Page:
During that writing and baking process, I finally found the right whole wheat bread recipe – this one from Real Simple. Of course, as you repeatedly make a recipe, you discover little ways to adapt it to your own preferences. After two years of bread baking failures, I had learned all the little tricks to make the perfect loaf – how to get it to rise well, how to shape it, and how long to wait for it to cool before cutting it (but I always cut it too early, because I somehow have the patience to let it rise for two hours but not to let it cool for 15 minutes).
Over time, I increased the ratio of whole wheat flour in the recipe and replaced the all-purpose flour with bread flour. I find that bread flour helps the dough rise even more (hence the name), especially if you are using whole wheat flour, which can be dense. If you prefer less wheaty taste and texture, feel free to scale back the amount of whole wheat flour and increase the amount of bread flour.
Before I share the recipe with you, I want to share some of my tips for how to make this bread its best possible.
– While you’re kneading it, boil a pot of water on the stove. To get the bread to rise, put the bread and the boiled water in the oven (which should be off) together. This provides just enough warmth and humidity to really activate the yeast.
– After an hour and a half of rising, reshape the loaf as desired (tall for sandwich bread, long for a baguette, et al.) on a pizza pan, and then allow to rise for half an hour while preheating the oven.
– Once the timer goes off, I turn off the oven but leave the bread in there for a couple more minutes. I find this gives the bread a nice golden crust.
- 1 tablespoon honey
- 1 cup warm water, plus more for boiling
- 2 1/2 teaspoons active dry yeast
- 2 tablespoon olive oil, divided
- 1 tablespoon salt
- 2 cups whole wheat flour
- 1 cup bread flour
- Mix the honey into the cup of warm water and then sprinkle in the yeast. Let stand until the top is foamy - this will be about five to ten minutes. Start a pot of water to boil on the stove.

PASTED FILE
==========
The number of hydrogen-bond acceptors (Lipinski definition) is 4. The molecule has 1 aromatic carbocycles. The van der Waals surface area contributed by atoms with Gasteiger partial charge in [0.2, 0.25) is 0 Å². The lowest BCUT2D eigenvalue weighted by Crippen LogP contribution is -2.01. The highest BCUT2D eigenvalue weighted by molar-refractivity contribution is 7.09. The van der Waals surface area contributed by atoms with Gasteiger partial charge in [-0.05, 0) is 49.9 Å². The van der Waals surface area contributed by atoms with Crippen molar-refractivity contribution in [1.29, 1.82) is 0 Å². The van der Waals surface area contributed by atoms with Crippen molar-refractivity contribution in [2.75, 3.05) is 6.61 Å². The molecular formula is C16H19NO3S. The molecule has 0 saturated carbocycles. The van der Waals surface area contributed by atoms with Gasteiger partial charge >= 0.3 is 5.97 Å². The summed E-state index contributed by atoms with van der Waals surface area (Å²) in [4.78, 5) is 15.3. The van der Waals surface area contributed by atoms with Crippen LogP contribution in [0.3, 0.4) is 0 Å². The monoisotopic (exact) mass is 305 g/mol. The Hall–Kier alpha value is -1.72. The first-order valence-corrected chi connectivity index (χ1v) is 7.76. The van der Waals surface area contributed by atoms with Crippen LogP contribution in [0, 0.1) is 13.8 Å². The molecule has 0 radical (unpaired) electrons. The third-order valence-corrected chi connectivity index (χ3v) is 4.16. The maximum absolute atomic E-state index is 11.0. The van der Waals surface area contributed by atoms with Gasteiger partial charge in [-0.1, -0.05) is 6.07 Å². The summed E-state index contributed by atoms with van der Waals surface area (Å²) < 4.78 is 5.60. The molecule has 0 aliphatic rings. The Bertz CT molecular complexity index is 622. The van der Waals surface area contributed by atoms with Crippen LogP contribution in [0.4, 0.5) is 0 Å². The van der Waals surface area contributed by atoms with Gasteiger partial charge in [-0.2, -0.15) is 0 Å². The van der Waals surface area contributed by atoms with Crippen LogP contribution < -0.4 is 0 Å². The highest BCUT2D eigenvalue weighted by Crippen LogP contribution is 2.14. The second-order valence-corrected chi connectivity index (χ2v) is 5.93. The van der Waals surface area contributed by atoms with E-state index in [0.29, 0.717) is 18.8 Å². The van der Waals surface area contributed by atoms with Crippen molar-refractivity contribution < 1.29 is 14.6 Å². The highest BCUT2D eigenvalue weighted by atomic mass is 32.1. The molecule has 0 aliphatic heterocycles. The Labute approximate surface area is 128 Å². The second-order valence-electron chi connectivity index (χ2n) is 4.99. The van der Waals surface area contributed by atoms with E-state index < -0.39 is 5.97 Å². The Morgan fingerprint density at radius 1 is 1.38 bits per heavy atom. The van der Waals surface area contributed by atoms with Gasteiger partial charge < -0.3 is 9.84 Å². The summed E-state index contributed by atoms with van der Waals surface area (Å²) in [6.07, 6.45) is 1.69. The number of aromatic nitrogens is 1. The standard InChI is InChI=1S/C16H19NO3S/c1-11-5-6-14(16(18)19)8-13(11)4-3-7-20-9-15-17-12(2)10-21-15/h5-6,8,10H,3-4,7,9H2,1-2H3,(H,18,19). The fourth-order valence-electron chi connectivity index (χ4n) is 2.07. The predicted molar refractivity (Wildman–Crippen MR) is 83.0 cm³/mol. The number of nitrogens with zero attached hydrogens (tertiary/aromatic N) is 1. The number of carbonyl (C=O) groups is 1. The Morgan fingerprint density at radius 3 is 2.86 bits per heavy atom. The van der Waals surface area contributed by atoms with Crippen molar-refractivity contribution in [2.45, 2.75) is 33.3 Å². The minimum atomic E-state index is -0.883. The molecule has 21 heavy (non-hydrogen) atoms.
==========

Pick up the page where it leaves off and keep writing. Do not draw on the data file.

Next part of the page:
- Add all of the whole wheat flour to a mixing bowl. Pour in the yeast, salt, and 1 tablespoon oil; combine with a wooden spoon. Add the bread flour and mix until it forms a ragged dough.
- Knead the bread for 5-10 minutes, either by hand or with a mixer on a low setting. Add more flour or water if needed. (I always end up adding a bit more water, maybe 2 tablespoons or so). The dough is ready when it is springy to the touch.
- Pour the remaining tablespoon of olive oil into a mixing bowl; put the dough in the bowl and turn to coat with the oil Cover the bowl with plastic wrap. Put the bowl and the pot of boiled water into an "off" stove and let rise for an hour and a half.
- After an hour and a half, remove the dough from the bowl and reshape into a loaf on a pizza pan or other flat baking tray. Cover and let rise for another half of an hour. Meanwhile, preheat the oven to 350°F.
- Gently reshape the loaf again if needed, and then bake in the oven for 30-35 minutes or until golden brown on the outside. You can tell when it's done if it sounds hollow when you knock on the loaf. Remove from the oven and let cool at least 15 minutes before slicing.
- The loaf will stay good for at least five days if properly stored. I wrap mine in parchment paper and store in a bread box. You can also store it in the fridge.